4/6/2001 - Women Building Peace Campaign Delivers 100,000 Petitions To UN

On International Women’s Day 2001, over one-hundred-thousand signatures, from 140 countries, were presented to the United Nations, urging the international community and governments to honor the commitments they made in Beijing in 1995. To recognize the role of women peacemakers, to include more women in peace negotiations and reconciliation processes and to ensure that women’s organizations gain the resources they need to build peace.

Despite their effectiveness in peace building at community and grassroots levels, women are persistently excluded from negotiations and decision-making forums in post conflict situations. The international campaign Women Building Peace: From the Village Council to the Negotiating Table, launched in May 1999, aims to highlight and strengthen the role of women in peacebuilding and conflict transformation processes. It was initiated by the UK-based conflict resolution and human rights organization, International Alert and involves over 300 women’s organizations worldwide.

“The sheer numbers and diversity of people that have signed the petition show the strength of feeling around the world to change the status quo. They are demanding that more women be included in peace processes. Why should the views of 50 per cent of the population continue to be ignored when it comes to making peace?” says Eugenia Piza-Lopez, Head of Policy and Advocacy, International Alert.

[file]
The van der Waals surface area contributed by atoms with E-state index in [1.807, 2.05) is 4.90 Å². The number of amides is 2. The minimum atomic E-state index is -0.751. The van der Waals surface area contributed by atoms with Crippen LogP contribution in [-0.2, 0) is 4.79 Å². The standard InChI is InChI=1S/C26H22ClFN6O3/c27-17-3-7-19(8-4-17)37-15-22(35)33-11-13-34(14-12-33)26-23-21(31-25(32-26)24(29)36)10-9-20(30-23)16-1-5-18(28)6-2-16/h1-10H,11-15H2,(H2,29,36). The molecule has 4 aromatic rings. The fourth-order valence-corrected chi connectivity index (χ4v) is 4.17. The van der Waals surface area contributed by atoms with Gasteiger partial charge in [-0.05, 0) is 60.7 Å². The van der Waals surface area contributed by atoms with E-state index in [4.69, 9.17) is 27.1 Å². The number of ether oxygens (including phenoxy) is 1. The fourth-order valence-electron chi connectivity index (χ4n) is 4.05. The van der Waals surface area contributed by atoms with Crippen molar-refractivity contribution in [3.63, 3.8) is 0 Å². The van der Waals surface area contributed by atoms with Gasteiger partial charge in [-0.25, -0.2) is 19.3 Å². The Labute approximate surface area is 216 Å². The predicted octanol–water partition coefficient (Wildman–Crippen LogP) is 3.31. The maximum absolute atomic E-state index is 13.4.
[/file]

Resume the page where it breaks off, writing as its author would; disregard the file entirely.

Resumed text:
For more information about the Women Building Peace Campaign, visit International Alert.

Sign the Global Petition online or print out a copy to circulate.


4/4/2001 - French Parity Law Doubles Number of Women Elected

As a direct result of a new French law requiring 50% of candidates on municipal election ballots to be women, the number of women municipal officeholders more than doubled from 22% in 1995 to 47.5% in 2001. At the county level, where there was no candidate parity requirement, the number of women officeholders grew only from 7% in 1998 to 9% in 2001. The March 18 election was the first time the gender parity law was in place.

The new measure goes further than any other in the world to ensure equal representation of men and women in politics and enjoys strong public support. According to a February 4 New York Times report, sixty-three percent of people polled believe the law will provide a better choice of candidates and will result in better governance. Sixty-five percent voiced a desire for a woman mayor in their town. Eighty percent believe a woman in office would result in improved education, social services and health programs and 60 percent thought women political leaders would bring about improvements in the economy, transportation systems and sports.


4/3/2001 - U.S. State Department Says Taliban Unable To Govern

The Taliban have demonstrated that they unable to effectively govern, said U.S. Assistant Secretary of State for South Asia Alan Eastham. Eastham cited the Taliban's refusal to address the needs of the Afghan people and the fact that the Taliban have not taken into account the wishes of the international community with respect to terrorism, narcotics, and protection of human rights. “We feel strongly that a country which discards half of its population, which rules out any productive role outside the home for half the population, the female half, is not doing itself much of a service,” Eastham said. “If you deny the ability of half of the population [to be] educated, you're condemning the country to backwardness essentially. That is the point of dispute with the Taliban. It's not a question of disputing their basic societal tenets or even debating Islam with them. It is that to become a country which participates in the world, Afghanistan needs its women. That is our point on human rights.” Eastham also cited the Taliban’s role in opium production and terrorism as further evidence of their inability to govern.